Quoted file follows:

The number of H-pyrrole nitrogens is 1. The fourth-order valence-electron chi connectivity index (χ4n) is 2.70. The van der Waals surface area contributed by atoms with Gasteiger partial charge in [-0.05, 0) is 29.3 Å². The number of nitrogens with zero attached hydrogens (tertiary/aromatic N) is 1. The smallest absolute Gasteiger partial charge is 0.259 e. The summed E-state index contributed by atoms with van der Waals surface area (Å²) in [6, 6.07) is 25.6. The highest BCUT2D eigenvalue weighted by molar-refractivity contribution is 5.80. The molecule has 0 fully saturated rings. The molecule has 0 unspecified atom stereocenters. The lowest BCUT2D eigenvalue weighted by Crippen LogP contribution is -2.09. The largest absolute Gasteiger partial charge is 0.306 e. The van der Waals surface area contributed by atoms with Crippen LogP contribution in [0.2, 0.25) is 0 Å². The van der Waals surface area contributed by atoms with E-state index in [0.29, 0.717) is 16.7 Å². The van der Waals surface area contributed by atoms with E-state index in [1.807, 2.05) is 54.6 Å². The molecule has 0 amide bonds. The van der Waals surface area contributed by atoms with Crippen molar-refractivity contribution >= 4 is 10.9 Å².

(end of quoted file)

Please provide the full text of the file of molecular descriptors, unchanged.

The number of H-pyrrole nitrogens is 1. The fourth-order valence-electron chi connectivity index (χ4n) is 2.70. The van der Waals surface area contributed by atoms with Gasteiger partial charge in [-0.05, 0) is 29.3 Å². The number of nitrogens with zero attached hydrogens (tertiary/aromatic N) is 1. The smallest absolute Gasteiger partial charge is 0.259 e. The summed E-state index contributed by atoms with van der Waals surface area (Å²) in [6, 6.07) is 25.6. The highest BCUT2D eigenvalue weighted by molar-refractivity contribution is 5.80. The molecule has 0 fully saturated rings. The molecule has 0 unspecified atom stereocenters. The lowest BCUT2D eigenvalue weighted by Crippen LogP contribution is -2.09. The largest absolute Gasteiger partial charge is 0.306 e. The van der Waals surface area contributed by atoms with Crippen LogP contribution in [0.2, 0.25) is 0 Å². The van der Waals surface area contributed by atoms with E-state index in [0.29, 0.717) is 16.7 Å². The van der Waals surface area contributed by atoms with E-state index in [1.807, 2.05) is 54.6 Å². The molecule has 0 amide bonds. The van der Waals surface area contributed by atoms with Crippen molar-refractivity contribution >= 4 is 10.9 Å².